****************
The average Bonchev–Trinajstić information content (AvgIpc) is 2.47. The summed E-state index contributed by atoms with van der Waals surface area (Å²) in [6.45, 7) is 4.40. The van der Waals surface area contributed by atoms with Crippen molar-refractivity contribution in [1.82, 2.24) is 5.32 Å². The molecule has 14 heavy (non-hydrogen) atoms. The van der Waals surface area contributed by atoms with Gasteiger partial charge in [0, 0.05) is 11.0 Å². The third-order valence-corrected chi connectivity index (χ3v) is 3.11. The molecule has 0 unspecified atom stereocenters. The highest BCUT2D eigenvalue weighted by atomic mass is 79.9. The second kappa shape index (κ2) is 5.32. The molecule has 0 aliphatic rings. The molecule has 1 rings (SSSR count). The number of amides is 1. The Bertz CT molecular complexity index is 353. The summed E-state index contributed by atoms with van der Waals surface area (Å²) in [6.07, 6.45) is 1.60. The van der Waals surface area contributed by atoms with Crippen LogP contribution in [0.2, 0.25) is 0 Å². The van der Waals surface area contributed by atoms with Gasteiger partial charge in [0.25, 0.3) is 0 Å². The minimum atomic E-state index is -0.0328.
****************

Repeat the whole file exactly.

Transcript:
The average Bonchev–Trinajstić information content (AvgIpc) is 2.47. The summed E-state index contributed by atoms with van der Waals surface area (Å²) in [6.45, 7) is 4.40. The van der Waals surface area contributed by atoms with Crippen molar-refractivity contribution in [1.82, 2.24) is 5.32 Å². The molecule has 14 heavy (non-hydrogen) atoms. The van der Waals surface area contributed by atoms with Gasteiger partial charge in [0, 0.05) is 11.0 Å². The third-order valence-corrected chi connectivity index (χ3v) is 3.11. The molecule has 0 unspecified atom stereocenters. The highest BCUT2D eigenvalue weighted by atomic mass is 79.9. The second kappa shape index (κ2) is 5.32. The molecule has 0 aliphatic rings. The molecule has 1 rings (SSSR count). The number of amides is 1. The Bertz CT molecular complexity index is 353. The summed E-state index contributed by atoms with van der Waals surface area (Å²) in [6.07, 6.45) is 1.60. The van der Waals surface area contributed by atoms with Crippen LogP contribution in [0.2, 0.25) is 0 Å². The van der Waals surface area contributed by atoms with Gasteiger partial charge in [0.25, 0.3) is 0 Å². The minimum atomic E-state index is -0.0328.